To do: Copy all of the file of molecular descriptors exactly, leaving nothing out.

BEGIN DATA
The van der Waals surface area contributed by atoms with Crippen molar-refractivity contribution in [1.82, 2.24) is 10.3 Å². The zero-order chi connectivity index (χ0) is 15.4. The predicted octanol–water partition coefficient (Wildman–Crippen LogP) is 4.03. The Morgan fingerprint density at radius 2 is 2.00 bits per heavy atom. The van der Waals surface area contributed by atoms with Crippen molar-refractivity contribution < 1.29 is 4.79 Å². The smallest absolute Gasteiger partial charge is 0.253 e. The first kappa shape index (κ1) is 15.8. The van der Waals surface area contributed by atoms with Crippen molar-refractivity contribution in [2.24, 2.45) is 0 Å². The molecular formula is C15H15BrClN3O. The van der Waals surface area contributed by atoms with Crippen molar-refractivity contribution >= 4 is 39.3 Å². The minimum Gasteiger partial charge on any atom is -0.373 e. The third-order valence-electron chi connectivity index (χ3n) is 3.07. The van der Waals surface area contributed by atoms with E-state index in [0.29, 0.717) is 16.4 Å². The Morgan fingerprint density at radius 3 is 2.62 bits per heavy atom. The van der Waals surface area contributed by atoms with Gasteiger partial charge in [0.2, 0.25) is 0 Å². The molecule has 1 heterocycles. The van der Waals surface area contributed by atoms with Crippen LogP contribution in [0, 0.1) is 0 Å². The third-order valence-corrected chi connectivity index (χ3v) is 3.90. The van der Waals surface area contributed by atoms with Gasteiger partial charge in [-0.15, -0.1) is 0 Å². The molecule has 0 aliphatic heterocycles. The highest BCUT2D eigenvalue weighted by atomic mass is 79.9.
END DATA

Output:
The van der Waals surface area contributed by atoms with Crippen molar-refractivity contribution in [1.82, 2.24) is 10.3 Å². The zero-order chi connectivity index (χ0) is 15.4. The predicted octanol–water partition coefficient (Wildman–Crippen LogP) is 4.03. The Morgan fingerprint density at radius 2 is 2.00 bits per heavy atom. The van der Waals surface area contributed by atoms with Crippen molar-refractivity contribution < 1.29 is 4.79 Å². The smallest absolute Gasteiger partial charge is 0.253 e. The first kappa shape index (κ1) is 15.8. The van der Waals surface area contributed by atoms with Crippen molar-refractivity contribution in [2.24, 2.45) is 0 Å². The molecular formula is C15H15BrClN3O. The van der Waals surface area contributed by atoms with Crippen molar-refractivity contribution >= 4 is 39.3 Å². The minimum Gasteiger partial charge on any atom is -0.373 e. The third-order valence-electron chi connectivity index (χ3n) is 3.07. The van der Waals surface area contributed by atoms with E-state index in [0.29, 0.717) is 16.4 Å². The Morgan fingerprint density at radius 3 is 2.62 bits per heavy atom. The van der Waals surface area contributed by atoms with Gasteiger partial charge in [0.2, 0.25) is 0 Å². The molecule has 1 heterocycles. The van der Waals surface area contributed by atoms with Crippen LogP contribution in [0, 0.1) is 0 Å². The third-order valence-corrected chi connectivity index (χ3v) is 3.90. The van der Waals surface area contributed by atoms with Gasteiger partial charge in [-0.15, -0.1) is 0 Å². The molecule has 0 aliphatic heterocycles. The highest BCUT2D eigenvalue weighted by atomic mass is 79.9.